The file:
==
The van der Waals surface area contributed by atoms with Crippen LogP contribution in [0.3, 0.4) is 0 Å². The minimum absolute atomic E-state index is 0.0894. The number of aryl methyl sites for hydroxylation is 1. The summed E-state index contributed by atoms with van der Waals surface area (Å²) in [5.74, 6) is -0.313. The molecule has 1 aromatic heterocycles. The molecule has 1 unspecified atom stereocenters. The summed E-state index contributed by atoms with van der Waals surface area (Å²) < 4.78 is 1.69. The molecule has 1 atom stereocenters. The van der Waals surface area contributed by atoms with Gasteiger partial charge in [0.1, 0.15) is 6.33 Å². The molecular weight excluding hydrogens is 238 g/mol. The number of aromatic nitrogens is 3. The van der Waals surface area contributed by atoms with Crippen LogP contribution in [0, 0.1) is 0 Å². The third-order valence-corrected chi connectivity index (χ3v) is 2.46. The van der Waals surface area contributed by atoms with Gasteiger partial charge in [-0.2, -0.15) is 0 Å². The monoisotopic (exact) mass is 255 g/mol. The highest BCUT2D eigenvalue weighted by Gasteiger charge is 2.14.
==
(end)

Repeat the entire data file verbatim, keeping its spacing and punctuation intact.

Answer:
The van der Waals surface area contributed by atoms with Crippen LogP contribution in [0.3, 0.4) is 0 Å². The minimum absolute atomic E-state index is 0.0894. The number of aryl methyl sites for hydroxylation is 1. The summed E-state index contributed by atoms with van der Waals surface area (Å²) in [5.74, 6) is -0.313. The molecule has 1 aromatic heterocycles. The molecule has 1 unspecified atom stereocenters. The summed E-state index contributed by atoms with van der Waals surface area (Å²) < 4.78 is 1.69. The molecule has 1 atom stereocenters. The van der Waals surface area contributed by atoms with Gasteiger partial charge in [0.1, 0.15) is 6.33 Å². The molecular weight excluding hydrogens is 238 g/mol. The number of aromatic nitrogens is 3. The van der Waals surface area contributed by atoms with Crippen LogP contribution in [0, 0.1) is 0 Å². The third-order valence-corrected chi connectivity index (χ3v) is 2.46. The van der Waals surface area contributed by atoms with Gasteiger partial charge in [-0.2, -0.15) is 0 Å². The monoisotopic (exact) mass is 255 g/mol. The highest BCUT2D eigenvalue weighted by Gasteiger charge is 2.14.